The Brilliant Death: A Review

cover art for The Brilliant Death by Amy Rose CapettaEveryone in Vinalia knows that magic and the streghe who use it only exist in stories. Or they did before Vinalia’s unification under the Capo and rumors that magic has returned to Vinalia.

No one knows that Teodora di Sangro is a strega who can change people into objects. For Teo and her siblings family has always been fate, forcing them into roles they may not want. Teo is proud to belong to one of the Five Families. But she also knows that as a girl she will never truly have a place at the table the way her brothers do.

Desperate for her father’s approval, Teo takes it upon herself to address any threats to the family. Instead of killing their enemies, Teo uses her secret strega magic to transform them into objects like music boxes or mirrors that decorate her room.

When the Capo’s latest bid for power leaves Teo’s father poisoned and the heads of the other families dead, Teo knows she is the only one who can answer the Capo’s summons to the capital and find an antidote. But first she will have to transform herself to look the part of a di Sangro heir by becoming a boy.

Unable to learn this new magic alone, Teo enters into a bargain with Cielo, a mysterious strega who can switch between male and female forms as easily as opening a book. Teo’s transformation and her journey bring her into the center of Vinalia’s sinister politics as she tries to save her family in The Brilliant Death (2018) by Amy Rose Capetta.

The Brilliant Death is the first book in Capetta’s latest fantasy duology.

Vibrant imagery and vivid language imbue The Brilliant Death with wonder and intrigue in a world inspired by Italian folklore. In addition to unraveling plots and facing dangerous enemies, Teo explores her gender identity and what it means to be a girl (or not) in her world alongside her sexy genderfluid magic tutor Cielo whose dry wit and charm only increases the chemistry between them.

A highly original magic system and a protagonist who is as ruthless as she is fiery make for a fast-paced adventure. Fans will be eager for the conclusion of this duology.

Possible Pairings: Forest of a Thousand Lanterns by Julie C. Dao, Rule by Ellen Goodlett, The Smoke Thieves by Sally Green, For a Muse of Fire by Heidi Heilig, Four Dead Queens by Astrid Scholte, Kingdom of Ash and Briars by Hannah West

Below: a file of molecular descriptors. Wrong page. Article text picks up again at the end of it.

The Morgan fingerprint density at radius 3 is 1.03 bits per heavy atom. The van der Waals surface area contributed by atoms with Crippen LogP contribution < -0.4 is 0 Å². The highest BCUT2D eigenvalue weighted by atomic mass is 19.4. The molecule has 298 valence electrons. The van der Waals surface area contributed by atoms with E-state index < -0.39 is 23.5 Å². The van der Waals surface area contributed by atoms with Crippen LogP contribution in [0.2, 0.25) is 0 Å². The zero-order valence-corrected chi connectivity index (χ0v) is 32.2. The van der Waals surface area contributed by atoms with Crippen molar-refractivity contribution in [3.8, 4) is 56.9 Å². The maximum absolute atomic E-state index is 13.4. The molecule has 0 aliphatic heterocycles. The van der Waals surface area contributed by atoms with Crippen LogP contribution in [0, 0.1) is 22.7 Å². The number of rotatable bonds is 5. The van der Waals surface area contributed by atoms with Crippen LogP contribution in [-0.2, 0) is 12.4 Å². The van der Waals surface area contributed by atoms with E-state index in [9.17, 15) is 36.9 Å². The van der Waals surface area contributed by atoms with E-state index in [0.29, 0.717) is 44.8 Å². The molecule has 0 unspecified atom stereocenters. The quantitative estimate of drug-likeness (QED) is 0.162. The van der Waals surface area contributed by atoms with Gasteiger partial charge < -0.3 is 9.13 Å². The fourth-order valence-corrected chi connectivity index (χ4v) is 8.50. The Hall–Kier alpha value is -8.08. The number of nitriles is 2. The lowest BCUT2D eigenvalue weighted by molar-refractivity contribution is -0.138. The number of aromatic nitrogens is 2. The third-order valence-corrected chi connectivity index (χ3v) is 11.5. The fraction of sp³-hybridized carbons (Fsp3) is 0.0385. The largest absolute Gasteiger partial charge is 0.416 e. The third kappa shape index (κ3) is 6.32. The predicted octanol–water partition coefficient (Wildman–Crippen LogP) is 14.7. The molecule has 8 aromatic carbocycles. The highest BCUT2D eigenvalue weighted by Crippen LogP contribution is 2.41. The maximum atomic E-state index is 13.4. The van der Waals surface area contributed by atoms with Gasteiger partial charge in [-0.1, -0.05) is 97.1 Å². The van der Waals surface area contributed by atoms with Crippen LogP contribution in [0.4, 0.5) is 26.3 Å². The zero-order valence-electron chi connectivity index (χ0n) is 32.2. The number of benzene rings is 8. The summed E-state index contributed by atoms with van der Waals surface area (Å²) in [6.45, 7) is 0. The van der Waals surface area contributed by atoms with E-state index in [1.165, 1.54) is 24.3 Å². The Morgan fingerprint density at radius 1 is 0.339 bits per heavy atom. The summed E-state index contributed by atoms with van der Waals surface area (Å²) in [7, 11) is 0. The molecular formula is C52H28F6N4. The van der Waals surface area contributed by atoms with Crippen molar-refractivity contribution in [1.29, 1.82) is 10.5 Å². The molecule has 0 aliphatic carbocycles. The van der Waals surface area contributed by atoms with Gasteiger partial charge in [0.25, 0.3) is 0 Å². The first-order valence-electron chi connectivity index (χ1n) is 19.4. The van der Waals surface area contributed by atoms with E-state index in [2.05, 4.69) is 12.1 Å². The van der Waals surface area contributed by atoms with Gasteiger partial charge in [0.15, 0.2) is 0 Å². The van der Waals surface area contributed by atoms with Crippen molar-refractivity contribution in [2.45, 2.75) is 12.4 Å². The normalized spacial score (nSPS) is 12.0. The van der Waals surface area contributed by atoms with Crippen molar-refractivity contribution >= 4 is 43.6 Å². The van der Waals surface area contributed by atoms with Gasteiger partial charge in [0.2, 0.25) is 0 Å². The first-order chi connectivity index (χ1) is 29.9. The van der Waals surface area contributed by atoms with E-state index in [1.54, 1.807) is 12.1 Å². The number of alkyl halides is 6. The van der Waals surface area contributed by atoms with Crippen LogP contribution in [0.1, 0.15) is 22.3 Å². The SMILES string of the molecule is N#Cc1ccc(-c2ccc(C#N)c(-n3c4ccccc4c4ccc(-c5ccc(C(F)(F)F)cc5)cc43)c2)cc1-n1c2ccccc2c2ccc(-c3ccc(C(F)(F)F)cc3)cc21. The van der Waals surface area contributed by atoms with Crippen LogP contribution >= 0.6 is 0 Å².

*A more condensed version of this review was published in an of School Library Journal as a starred review*

The Gilded Wolves: A Chick Lit Wednesday Review

“When you are who they expect you to be, they never look too closely.”

cover art for The Gilded Wolves by Roshani ChokshiParis, 1889: Séverin Montagnet-Alarie is well-known throughout Paris society as a wealthy hotelier–a persona that helps him acquire secrets and artifacts from the French faction of the Order—powerful houses who manage all Forged artifacts and guard the secrets of the Babel Fragments that make Forging both materials and minds possible.

Over the years Séverin has created a loyal team to help with his acquisitions: Tristan, his brother in everything but blood; Enrique, his Filipino historian eager to champion his own cause; Zofia, a Polish engineer with obligations of her own; and Lailah, an Indian dancer with a secret that could be deadly.

The Order has taken everything from Séverin but if he and his crew find an ancient artifact for a rival, he could get it all back. If they succeed, Séverin will be able to change all of their fates. If the artifact doesn’t reshape the world first in The Gilded Wolves (2019) by Roshani Chokshi.